My first car was 54″ tall when I was 17. I am now 33 and my current car is 55″ tall. As I have said in between I have had cars anywhere from 48″ to 55″ high. Now you may call me a liar here, but in 16 years of driving little cars I have never once hit my head on the door opening.

          Now, I won’t lie by omission. At 5’9″ I am not breaking any height records. And I am on the long-legged/short body side of things. So it isn’t so bad for me.

          And after 16 years I have gotten it down to an art. Pretty much it involves me grabbing the A-pillar with my left hand, supporting my weight on the seat and floor board with my right leg, and swinging in. I really don’t think about it anymore after all this time.

  • avatar
    NoGoYo

    A white four cylinder base model Camry. I wouldn’t even accept one as a rental.

    Same goes for all Corollas and that Mirage.

  • avatar
    Chris Tonn

    I think I’d even take the Mirage. Keeps miles of the daily guzzler.

    An i-MIEV, on the other hand..woof. That (assuming I wouldn’t be allowed to trade it for a couple five-dolla footlongs) would be politely refused.

  • avatar
    ttacgreg

    Yugo

  • avatar
    FractureCritical

    any full-size pick-up.

    seriously, these things are worthless to me as a daily driven vehicle.
    they get crappy fuel economy, are nigh-undrivable on tight city streets, you can’t see things 2′ from you on any side, and like 99.99999% of commuters, I don’t tow anything to work every day.

    • 0 avatar
      daver277

      +1

    • 0 avatar
      JohnTaurus_3.0_AX4N

      Do you follow all 99.99999999% of those commuters to make sure their job doesnt require towing or hauling? Maybe they dont tow or haul on the way home or to work, but that doesnt mean they never do it.

      Im tempted to buy a full size truck just to piss you whiney truck haters off that much more. Do you ONLY buy what you need, or do you buy what you want instead? If you dont drive a Mirage, you have no right to judge anyone else for buying what they want.

      • 0 avatar
        statikboy

        Why so much vitriol?

        There is a difference between a “comfortable margin” above what you need and “conspicuous consumption”. Most truck drivers appear to be in the “conspicuous consumption” category.

        • 0 avatar
          DevilsRotary86

          And there is nothing wrong with conspicuous consumption. Conspicuous consumption is awesome in my book.

          I just don’t like driving trucks, that’s all. Thankfully, there are plenty of expensive cars around to blow excess money on that aren’t trucks. So I am happy, truck lovers are happy, everyone is happy!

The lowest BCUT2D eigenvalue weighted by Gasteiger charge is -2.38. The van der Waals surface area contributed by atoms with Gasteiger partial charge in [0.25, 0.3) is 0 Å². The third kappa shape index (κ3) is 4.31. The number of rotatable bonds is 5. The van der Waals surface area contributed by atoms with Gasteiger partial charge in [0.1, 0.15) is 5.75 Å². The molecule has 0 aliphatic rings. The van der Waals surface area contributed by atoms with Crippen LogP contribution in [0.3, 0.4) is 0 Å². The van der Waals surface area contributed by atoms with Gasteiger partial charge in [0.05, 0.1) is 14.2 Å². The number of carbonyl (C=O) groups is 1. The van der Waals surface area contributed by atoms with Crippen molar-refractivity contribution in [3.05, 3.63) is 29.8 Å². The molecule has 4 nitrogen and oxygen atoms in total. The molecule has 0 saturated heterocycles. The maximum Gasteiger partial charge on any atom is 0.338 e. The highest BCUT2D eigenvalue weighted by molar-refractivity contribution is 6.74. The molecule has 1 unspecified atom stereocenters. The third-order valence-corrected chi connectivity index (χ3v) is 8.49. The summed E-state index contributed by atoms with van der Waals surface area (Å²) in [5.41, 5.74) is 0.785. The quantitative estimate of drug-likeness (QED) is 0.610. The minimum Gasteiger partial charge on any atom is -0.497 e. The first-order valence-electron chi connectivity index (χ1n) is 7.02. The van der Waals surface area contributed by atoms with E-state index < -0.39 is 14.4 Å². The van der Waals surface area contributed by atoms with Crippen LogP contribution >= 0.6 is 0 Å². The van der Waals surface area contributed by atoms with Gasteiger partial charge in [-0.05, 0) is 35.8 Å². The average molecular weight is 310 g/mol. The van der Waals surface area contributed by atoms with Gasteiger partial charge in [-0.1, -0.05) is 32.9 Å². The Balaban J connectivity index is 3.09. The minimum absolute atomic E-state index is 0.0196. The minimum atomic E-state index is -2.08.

• 0 avatar

      +1

    • 0 avatar
      DevilsRotary86

      Hear hear!

      I know people all over the US love these. Most of my Uncles love these things. I think they are utter garbage to drive. Too tall, too long, too heavy, handle like you are piloting a two story house from the 2nd floor window. I just do not get the appeal of driving these things. And don’t try to explain it, I will probably never get it.

      Of course, I am glad they make them. I know people love them, and I don’t wish anyone to be unhappy. And I know there are plenty of people who just don’t get why I love such tiny little cars and I know I won’t be able to make them get it either.

    • 0 avatar
      99GTI

      No kidding. Today’s trucks are like yesterday’s Corvettes- wang extender first, vehicle second. Today’s f-150 has a load lift height at least a foot higher than two generations ago. Ten years from now they’ll have to have ladders on the corners like locomotives.

  • avatar
    anti121hero

    Anyrhing Korean and the new cherokee. I’d rather ride the bus.

    • 0 avatar
      MeJ

      Thanks!
      I was trying to think of a vehicle that I can’t stand and would never drive. I couldn’t think of anything until you mentioned the new Cherokee. God those things are hideous! I know beauty is in the eye of the beholder and all that, but that could be the ugliest vehicle made since the Aztek (with all due respect to Walter White.).

  • avatar
    bryanska

    Jetta.

    I loved the MKIV design, but can’t stand the current design. It’s more bland than a Toyota to me.

  • avatar
    Vince Greene

    Buick Encore. No question about it. I could accept a cute ute but that sucker is a bridge too far. I’m sure it’s better to drive than a lot of things and I’m generally not one to care what my car says about me – hence the silver 94 Saturn SL I drove for years – but I can’t think of a more effeminate car on the market.

  • avatar
    philadlj

    What a crock of…stuff.

    Quit ragging on the dang Mirage. It’s like a stand-up comic going after Swanson TV dinners. It’s low hanging fruit. It’s a dead horse…only with a lot more horses under its skin.

    The only free car (assuming taxes were taken care of) I’d give back would be a car I couldn’t afford to maintain, like a high-end luxury or sports car.

    Giving back a free Mirage is just stupid. Even if it’s not your DD, it’s a perfectly servicable A-to-B appliance/back-up car. SMH.

    • 0 avatar

      No, I will not stop. When cars are unnecessarily cheap, they deserve this hate. You can pay the same amount of money and get a car that’s far superior.

      • 0 avatar
        ItsMeMartin

        Mark, what in your opinion makes the Mirage unnecessarily cheap? I sat in the Euro version of it – didn’t drive though – and I found it mediocre in every aspect – nothing to write home about but nothing horrible either. So what’s the deal with it? Why is it blasted in the media so much?

        • 0 avatar

          I think it’s the combination of being cheap and unendearing that makes the Mirage such an auto journo punching bag. Also, it’s subprime sales fodder and not much more.

          The closest thing I can compare it to on the U.S. market is the Spark.